Cutting Cable

When we moved into our new apartment last year, my girlfriend and I made the decision to do away with a cable subscription. At our previous apartment, we were paying over $100 a month on our cable and internet bill. When we moved into our new apartment, we both agreed we could live without cable. We decided to forego a cable subscription and rely solely on the Internet and free network broadcasts to provide entertainment.

Our modest home entertainment system consists of a TV, a DVD player and an Apple TV. This, along with an Internet connection, provides more than enough entertainment for my family, which includes a 4 year old. We have dozens of DVDs but honestly, these rarely ever get taken out of their cases. They are a hassle. You take them out of their cases, (if they even get put back properly), it takes 5 minutes for the DVD player to start up and once you pop it in, you have to sit through 10 minutes of previews and advertisements. That is one of my biggest pet peeves nowadays. Movie studios force you to sit through ads and previews of their other movies when all you want to do is show your 4 year old the movie they requested to watch. Worst of all, trying to skip through them with your remote is disabled. Shame on movie studios. This is why we rarely use our DVD player.

The last piece of our entertainment setup is our Apple TV. The Apple TV is a way for you to rent or purchase movies and TV shows through Apple's iTunes Store. Pricing is anywhere from $3 for renting a single TV show episode to $20 for purchasing a movie that you own and can watch over and over. While this is one way to consume entertainment, the Apple TV also lets you stream content from different services such as Netflix and Hulu Plus. This is how we consume the majority of the shows we watch.

Netflix and Hulu are both similar in that they allow you to stream TV shows and movies. They both cost $7.99/month. They differ mainly in the content they carry. Hulu's library consists of current and back season shows from ABC, Comedy Central, The CW, FOX, NBC, MTV and Univision. Netflix offers shows and movies that are already on DVD as well as some original programming. While both services offer movies and TV shows, I've found through using both that Hulu is good for watching current TV series and Netflix is good for watching movies and old seasons of TV series. The combination of these two services allows us to keep up with current shows with Hulu Plus and enjoy old TV shows and movies with Netflix. We also receive the basic network channels and when we do remember the day and time of the shows we watch, we'll sit down and watch them as scheduled, but with the convenience of services like Hulu Plus, more often than not, we will choose to watch shows at our convenience.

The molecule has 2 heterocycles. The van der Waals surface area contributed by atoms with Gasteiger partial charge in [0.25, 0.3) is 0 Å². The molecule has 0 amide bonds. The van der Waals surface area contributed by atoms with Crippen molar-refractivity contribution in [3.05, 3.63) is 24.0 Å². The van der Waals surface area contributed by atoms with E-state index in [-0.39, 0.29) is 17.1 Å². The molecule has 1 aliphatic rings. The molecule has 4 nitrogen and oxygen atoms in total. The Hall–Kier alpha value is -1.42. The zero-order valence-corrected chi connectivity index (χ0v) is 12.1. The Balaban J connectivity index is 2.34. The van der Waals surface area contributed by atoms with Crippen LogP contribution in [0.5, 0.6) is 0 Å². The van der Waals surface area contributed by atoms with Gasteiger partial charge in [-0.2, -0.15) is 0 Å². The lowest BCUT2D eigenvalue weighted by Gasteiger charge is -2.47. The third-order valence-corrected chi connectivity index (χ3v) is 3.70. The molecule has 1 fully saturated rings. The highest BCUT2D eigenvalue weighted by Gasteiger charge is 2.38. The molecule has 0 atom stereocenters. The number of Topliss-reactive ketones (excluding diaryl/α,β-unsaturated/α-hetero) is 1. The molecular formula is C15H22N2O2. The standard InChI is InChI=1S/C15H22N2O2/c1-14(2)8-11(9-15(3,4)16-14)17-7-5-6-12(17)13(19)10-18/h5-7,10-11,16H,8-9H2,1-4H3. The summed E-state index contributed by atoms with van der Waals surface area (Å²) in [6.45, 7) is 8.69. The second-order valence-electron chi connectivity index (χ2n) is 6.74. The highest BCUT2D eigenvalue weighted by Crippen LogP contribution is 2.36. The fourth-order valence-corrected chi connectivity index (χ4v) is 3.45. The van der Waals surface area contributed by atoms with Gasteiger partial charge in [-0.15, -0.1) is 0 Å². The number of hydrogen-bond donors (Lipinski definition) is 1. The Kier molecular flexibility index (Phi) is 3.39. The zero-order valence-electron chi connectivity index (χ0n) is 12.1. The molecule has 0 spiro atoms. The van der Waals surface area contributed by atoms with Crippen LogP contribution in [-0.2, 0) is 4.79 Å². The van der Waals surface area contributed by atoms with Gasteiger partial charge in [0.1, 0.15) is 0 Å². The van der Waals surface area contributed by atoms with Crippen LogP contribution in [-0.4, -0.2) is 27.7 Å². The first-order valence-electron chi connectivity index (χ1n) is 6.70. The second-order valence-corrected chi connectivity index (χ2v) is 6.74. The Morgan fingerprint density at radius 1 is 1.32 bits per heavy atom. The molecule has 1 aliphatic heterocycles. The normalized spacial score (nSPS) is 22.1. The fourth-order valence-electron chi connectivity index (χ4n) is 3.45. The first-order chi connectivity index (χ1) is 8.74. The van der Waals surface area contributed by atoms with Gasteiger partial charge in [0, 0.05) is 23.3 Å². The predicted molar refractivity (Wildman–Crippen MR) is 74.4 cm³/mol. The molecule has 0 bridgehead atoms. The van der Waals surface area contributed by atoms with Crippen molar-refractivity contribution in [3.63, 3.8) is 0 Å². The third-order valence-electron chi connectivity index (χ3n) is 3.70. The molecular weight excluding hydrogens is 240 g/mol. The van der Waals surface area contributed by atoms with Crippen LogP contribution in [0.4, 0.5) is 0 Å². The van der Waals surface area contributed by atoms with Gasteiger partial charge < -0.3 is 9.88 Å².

If you're thinking about cutting cable, two things are necessary. Most important is a connection to the Internet. This one is obvious. The second piece is a some sort of media set top box capable of streaming video content from the Internet to your TV. What you choose is entirely up to you. People have used dedicated PCs hooked up to their TVs. While it works, it's not couch friendly. You still need a keyboard and/or mouse to control the computer. The major game consoles are capable of streaming. If you already own an Xbox 360, Playstation 3 or a Wii, you don't need to purchase anything else. These game consoles already have apps built in for accessing Netflix and Hulu. In my opinion, I would recommend media set top box meant to stream Internet video. I use the Apple TV but there are other products out there, the Roku box and Boxee box are the first two to come to mind.

There are a few downsides to cutting cable. One, not all shows are available on streaming services. Namely, CBS is the last of the major cable networks to embrace new technology and makes it very difficult to watch their shows outside of traditional cable or over the air. For example, if you watch How I Met Your Mother, you have to watch it at its regular showing. Also, if you're into sports, watching games live is the biggest hurdle in cutting cable. A lot of games are shown on ESPN or on TBS or TNT and you need a cable subscription to receive those channels.

I believe that the days of cable subscriptions packages are limited. If you find yourself only watching a handful of the hundreds of channels you pay for, and if you're tired of paying for channels you don't watch, canceling your cable subscription and saving hundreds of dollars a year is a great feeling.

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